LAS VEGAS (KTNV) — The Museum of Gaming History (MoGH) installed at The Neon Museum has a new exhibit of artifacts from the Moulin Rouge Casino and Hotel, the first major racially integrated gaming property that also played a crucial role in ending segregation in Las Vegas.
Located in the museum’s La Concha visitor center, the exhibit includes artifacts such as promotional materials, gaming chips, souvenirs, dinnerware, and postcards, all providing a glimpse into the groundbreaking property that made history when it opened and as the location of a pivotal civil rights meeting in March 1960 that led to the beginning of the end of segregation in hotels and casinos.
Among the many artifacts in the exhibit, guests will see a Moulin Rouge promotional flyer that epitomizes the property’s historical significance: “For years men have dreamed of a resort where everyone would be welcomed regardless of color, race or creed. Today that bold dream has come true in Las Vegas, and it has come true in breath-taking fashion.”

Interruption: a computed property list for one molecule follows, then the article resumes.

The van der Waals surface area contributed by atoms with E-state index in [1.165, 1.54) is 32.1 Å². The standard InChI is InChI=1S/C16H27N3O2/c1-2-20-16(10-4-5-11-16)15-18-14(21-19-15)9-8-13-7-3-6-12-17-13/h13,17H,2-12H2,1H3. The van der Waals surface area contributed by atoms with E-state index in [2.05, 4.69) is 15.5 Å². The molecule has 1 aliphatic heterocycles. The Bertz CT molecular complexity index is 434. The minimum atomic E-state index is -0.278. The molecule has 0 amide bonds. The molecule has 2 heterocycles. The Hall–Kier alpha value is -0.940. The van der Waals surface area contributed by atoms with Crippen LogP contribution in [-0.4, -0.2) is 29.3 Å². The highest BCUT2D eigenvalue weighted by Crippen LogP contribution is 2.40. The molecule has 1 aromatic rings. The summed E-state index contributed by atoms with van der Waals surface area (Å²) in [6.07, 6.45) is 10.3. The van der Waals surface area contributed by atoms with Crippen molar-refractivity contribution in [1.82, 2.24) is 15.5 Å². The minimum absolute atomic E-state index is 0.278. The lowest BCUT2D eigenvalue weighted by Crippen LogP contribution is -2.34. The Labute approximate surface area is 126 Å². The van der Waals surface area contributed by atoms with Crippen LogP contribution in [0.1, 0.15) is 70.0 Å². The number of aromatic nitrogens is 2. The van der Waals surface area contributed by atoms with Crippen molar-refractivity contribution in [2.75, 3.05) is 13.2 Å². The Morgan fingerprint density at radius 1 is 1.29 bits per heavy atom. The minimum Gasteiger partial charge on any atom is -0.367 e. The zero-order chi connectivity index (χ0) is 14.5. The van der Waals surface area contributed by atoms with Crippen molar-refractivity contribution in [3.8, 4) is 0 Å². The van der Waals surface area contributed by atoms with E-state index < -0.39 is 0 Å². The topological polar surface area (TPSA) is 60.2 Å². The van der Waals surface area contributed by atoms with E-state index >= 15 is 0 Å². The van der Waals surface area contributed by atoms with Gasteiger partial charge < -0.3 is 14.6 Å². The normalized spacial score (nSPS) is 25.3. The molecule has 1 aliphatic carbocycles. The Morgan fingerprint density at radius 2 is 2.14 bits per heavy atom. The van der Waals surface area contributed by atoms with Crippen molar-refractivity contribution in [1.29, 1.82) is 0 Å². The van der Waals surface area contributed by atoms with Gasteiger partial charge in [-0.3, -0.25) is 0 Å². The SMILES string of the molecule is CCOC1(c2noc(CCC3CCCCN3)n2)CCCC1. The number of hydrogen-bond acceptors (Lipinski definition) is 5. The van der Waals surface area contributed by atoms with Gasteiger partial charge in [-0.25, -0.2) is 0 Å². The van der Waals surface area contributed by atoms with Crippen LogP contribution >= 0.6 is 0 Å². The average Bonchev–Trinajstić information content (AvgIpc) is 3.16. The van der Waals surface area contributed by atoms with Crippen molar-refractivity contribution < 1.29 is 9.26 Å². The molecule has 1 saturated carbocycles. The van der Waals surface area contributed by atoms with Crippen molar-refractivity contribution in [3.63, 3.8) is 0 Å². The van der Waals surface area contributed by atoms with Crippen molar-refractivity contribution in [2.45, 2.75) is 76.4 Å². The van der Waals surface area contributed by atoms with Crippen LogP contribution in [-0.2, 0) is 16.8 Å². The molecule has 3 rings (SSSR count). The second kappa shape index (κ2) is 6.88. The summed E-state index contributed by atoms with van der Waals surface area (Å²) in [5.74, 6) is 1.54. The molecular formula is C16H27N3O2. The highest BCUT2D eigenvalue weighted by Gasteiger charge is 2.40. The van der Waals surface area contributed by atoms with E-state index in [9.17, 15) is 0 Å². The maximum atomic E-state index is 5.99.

Last year, The Neon Museum reassembled and re-illuminated the monumental Moulin Rouge sign to accurately portray how it was originally displayed.
Adding the MoGH exhibit complements the museum’s commitment to showcasing the unique history and culture of Las Vegas.
Early on, boxer Joe Louis and the iconic Rat Pack frequented and endorsed the property. Though the original run of the casino was brief, its impact on the Las Vegas community and history is long-lasting.
The property was revived multiple times throughout its history, including in the 1980s and 1990s when community members and preservationists worked together to get the property listed on the National Register of Historic Places.
The Museum of Gaming History offers visitors and casino history enthusiasts the opportunity to explore more of Las Vegas while viewing it through the lens of the city’s past.
They now sponsor eight unique gaming memorabilia exhibits located all over town, including the most recent Moulin Rouge exhibit at The Neon Museum.